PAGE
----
Khuddaka Nikaya


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Dhammapada

The Path of Dhamma

XXIV. Tanhavagga: Craving (334-359)

By Thanissaro Bhikkhu.
For free distribution only.

 


 

[334] When a person lives heedlessly,
his craving grows like a creeping vine.
He runs now here
and now there,
as if looking for fruit:
a monkey in the forest.

[335] If this sticky, uncouth craving
overcomes you in the world,
your sorrows grow like wild grass
after rain.

[336] If, in the world, you overcome
this uncouth craving, hard to escape,
sorrows roll off you,
like water beads off
a lotus.

[337] To all of you gathered here
I say: Good fortune.
Dig up craving
-- as when seeking medicinal roots, wild grass --
by the root.
Don't let Mara cut you down
-- as a raging river, a reed --
over and over again.

[338] If its root remains
undamaged and strong,
a tree, even if cut,
will grow back.
So too if latent craving
is not rooted out,
this suffering returns
again
and
again.

[339] He whose 36 streams,
flowing to what is appealing, are strong:
the currents -- resolves based on passion --
carry him, of base views, away.

[340] They flow every which way, the streams,
but the sprouted creeper stays
in place.
Now, seeing that the creeper's arisen,
cut through its root
with discernment.

[341] Loosened and oiled
are the joys of a person.
People, bound by enticement,
looking for ease:
to birth and aging they go.

[342] Encircled with craving,
people hop round and around
like a rabbit caught in a snare.
Tied with fetters and bonds
they go on to suffering,
again and again, for long.

[343] Encircled with craving,
people hop round and around
like a rabbit caught in a snare.
So a monk
should dispel craving,
should aspire to dispassion
for himself.

[344] Cleared of the underbrush
but obsessed with the forest,
set free from the forest,
right back to the forest he runs.
Come, see the person set free
who runs right back to the same old chains!

[345-346] That's not a strong bond
-- so say the enlightened --
the one made of iron, of wood, or of grass.
To be smitten, enthralled,
with jewels and ornaments,
longing for children and wives:
that's the strong bond,
-- so say the enlightened --
one that's constraining,
elastic,
hard to untie.
But having cut it, they
-- the enlightened -- go forth,
free of longing, abandoning
sensual ease.

[347] Those smitten with passion
fall back
into a self-made stream,
like a spider snared in its web.
But, having cut it, the enlightened set forth,
free of longing, abandoning
all suffering and stress.

[348] Gone to the beyond of becoming,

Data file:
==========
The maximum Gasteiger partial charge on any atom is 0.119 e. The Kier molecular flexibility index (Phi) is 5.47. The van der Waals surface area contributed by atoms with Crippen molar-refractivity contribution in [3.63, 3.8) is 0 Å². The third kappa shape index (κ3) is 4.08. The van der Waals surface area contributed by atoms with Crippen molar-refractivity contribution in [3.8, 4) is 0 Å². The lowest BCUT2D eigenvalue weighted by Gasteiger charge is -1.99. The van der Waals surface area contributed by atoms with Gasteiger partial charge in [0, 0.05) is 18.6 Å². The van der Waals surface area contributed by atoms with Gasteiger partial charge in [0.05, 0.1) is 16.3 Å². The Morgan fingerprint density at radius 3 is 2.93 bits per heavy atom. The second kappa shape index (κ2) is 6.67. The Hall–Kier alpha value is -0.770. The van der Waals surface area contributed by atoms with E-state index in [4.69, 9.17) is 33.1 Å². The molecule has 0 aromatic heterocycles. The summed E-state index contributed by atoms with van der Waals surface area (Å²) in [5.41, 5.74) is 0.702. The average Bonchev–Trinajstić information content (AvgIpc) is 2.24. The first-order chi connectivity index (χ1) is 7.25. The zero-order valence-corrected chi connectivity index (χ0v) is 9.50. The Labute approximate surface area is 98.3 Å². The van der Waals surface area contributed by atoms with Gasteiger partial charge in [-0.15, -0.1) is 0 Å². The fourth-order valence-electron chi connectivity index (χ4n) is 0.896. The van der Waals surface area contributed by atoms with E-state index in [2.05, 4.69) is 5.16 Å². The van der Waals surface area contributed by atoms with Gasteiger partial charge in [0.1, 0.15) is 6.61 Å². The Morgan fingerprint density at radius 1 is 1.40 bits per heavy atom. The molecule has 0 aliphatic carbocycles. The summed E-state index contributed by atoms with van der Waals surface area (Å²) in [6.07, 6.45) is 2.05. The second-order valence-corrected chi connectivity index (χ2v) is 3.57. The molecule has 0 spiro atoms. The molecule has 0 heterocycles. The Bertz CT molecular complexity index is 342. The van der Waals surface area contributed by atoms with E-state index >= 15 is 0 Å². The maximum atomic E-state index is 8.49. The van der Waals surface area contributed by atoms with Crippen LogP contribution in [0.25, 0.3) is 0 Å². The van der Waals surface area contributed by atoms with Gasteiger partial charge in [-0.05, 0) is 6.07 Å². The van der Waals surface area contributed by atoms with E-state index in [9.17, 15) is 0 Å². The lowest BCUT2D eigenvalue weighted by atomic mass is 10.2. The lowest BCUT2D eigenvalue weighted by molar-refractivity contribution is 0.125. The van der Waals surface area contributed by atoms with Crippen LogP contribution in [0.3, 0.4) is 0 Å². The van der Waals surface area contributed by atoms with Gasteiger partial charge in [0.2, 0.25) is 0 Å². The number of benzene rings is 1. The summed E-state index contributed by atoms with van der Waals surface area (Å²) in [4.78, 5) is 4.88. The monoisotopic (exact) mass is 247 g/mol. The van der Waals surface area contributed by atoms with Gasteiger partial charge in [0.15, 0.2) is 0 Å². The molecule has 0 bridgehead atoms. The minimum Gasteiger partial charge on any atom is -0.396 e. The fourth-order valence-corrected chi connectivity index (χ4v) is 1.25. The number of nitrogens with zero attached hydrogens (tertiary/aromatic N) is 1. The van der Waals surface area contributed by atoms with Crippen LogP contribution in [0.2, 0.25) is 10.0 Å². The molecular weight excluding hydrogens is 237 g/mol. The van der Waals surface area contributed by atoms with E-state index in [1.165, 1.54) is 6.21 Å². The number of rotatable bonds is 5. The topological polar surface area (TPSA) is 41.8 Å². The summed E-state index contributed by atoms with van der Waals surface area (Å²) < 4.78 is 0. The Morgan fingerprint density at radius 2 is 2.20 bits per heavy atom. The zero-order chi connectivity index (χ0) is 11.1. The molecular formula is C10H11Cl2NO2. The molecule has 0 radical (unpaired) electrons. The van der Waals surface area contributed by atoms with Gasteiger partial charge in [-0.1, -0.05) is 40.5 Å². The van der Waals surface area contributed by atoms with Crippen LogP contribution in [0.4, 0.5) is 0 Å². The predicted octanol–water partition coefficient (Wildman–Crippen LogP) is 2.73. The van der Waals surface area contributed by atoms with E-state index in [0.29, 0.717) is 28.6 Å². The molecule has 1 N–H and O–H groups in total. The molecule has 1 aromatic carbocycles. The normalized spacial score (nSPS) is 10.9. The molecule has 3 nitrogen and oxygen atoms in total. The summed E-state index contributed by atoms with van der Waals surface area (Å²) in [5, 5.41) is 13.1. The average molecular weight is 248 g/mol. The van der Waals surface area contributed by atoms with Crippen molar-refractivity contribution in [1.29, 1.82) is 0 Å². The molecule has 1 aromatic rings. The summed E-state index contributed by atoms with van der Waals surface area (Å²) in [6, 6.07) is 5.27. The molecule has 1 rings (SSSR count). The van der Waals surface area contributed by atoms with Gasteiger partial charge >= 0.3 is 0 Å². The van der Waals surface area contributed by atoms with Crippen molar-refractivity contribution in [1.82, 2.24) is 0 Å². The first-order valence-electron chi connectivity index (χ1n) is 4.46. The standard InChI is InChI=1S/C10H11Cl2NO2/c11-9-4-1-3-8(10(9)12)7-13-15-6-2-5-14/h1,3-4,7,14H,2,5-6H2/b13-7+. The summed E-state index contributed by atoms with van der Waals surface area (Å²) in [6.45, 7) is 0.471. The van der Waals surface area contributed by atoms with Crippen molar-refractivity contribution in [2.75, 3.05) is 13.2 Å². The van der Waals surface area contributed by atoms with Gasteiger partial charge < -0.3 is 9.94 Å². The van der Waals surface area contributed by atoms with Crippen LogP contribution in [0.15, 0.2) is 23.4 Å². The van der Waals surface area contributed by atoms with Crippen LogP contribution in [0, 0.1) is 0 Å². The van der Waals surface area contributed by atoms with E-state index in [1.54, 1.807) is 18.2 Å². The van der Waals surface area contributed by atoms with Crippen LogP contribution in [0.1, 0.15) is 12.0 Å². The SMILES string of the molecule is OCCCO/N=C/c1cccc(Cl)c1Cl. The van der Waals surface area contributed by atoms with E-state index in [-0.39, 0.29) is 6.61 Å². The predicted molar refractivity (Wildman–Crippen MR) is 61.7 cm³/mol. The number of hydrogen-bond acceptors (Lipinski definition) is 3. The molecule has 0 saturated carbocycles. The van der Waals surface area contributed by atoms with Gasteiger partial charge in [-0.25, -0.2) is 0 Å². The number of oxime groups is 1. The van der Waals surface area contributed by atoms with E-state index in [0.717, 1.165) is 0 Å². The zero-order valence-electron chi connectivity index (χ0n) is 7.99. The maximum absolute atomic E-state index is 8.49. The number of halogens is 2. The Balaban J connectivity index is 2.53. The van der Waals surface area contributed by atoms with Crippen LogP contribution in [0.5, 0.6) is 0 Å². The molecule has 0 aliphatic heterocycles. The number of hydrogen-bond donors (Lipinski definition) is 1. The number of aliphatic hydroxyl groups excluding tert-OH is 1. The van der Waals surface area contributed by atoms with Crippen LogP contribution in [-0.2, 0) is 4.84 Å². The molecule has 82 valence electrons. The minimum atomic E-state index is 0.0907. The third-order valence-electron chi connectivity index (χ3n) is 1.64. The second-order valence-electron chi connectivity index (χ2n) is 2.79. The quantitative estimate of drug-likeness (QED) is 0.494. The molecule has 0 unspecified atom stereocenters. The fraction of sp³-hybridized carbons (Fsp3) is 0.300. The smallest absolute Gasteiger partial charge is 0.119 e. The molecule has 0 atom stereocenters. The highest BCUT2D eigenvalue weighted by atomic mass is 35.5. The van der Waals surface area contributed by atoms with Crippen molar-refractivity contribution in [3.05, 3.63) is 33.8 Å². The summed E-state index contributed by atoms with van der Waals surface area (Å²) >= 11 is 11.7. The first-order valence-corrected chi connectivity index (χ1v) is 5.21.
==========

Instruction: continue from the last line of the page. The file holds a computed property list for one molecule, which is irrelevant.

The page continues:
you let go of in front,
let go of behind,
let go of between.
With a heart everywhere let-go,
you don't come again to birth
and aging.

[349-350] For a person
forced on by his thinking,
fierce in his passion,
focused on beauty,
craving grows all the more.
He's the one
who tightens the bond.
But one who delights
in the stilling of thinking,
always mindful
cultivating
a focus on the foul:
He's the one
who will make an end,
the one who will cut Mara's bond.

[351-352] Arrived at the finish,
unfrightened, unblemished, free
of craving, he has cut away
the arrows of becoming.
This physical heap is his last.
Free from craving,
ungrasping,
astute in expression,
knowing the combination of sounds --
which comes first and which after.
He's called a
last-body
greatly discerning
great man.

[353] All-conquering,
all-knowing am I,
with regard to all things,
unadhering.
All-abandoning,
released in the ending of craving:
having fully known on my own,
to whom should I point as my teacher?

[354] A gift of Dhamma conquers all gifts;
the taste of Dhamma, all tastes;
a delight in Dhamma, all delights;
the ending of craving, all suffering
and stress.

[355] Riches ruin the man
weak in discernment,
but not those who seek
the beyond.
Through craving for riches
the man weak in discernment
ruins himself
as he would others.

[356] Fields are spoiled by weeds;
people, by passion.
So what's given to those
free of passion
bears great fruit.

[357] Fields are spoiled by weeds;
people, by aversion.
So what's given to those
free of aversion
bears great fruit.

[358] Fields are spoiled by weeds;
people, by delusion.
So what's given to those
free of delusion
bears great fruit.

[359] Fields are spoiled by weeds;
people, by longing.
So what's given to those
free of longing
bears great fruit.

 


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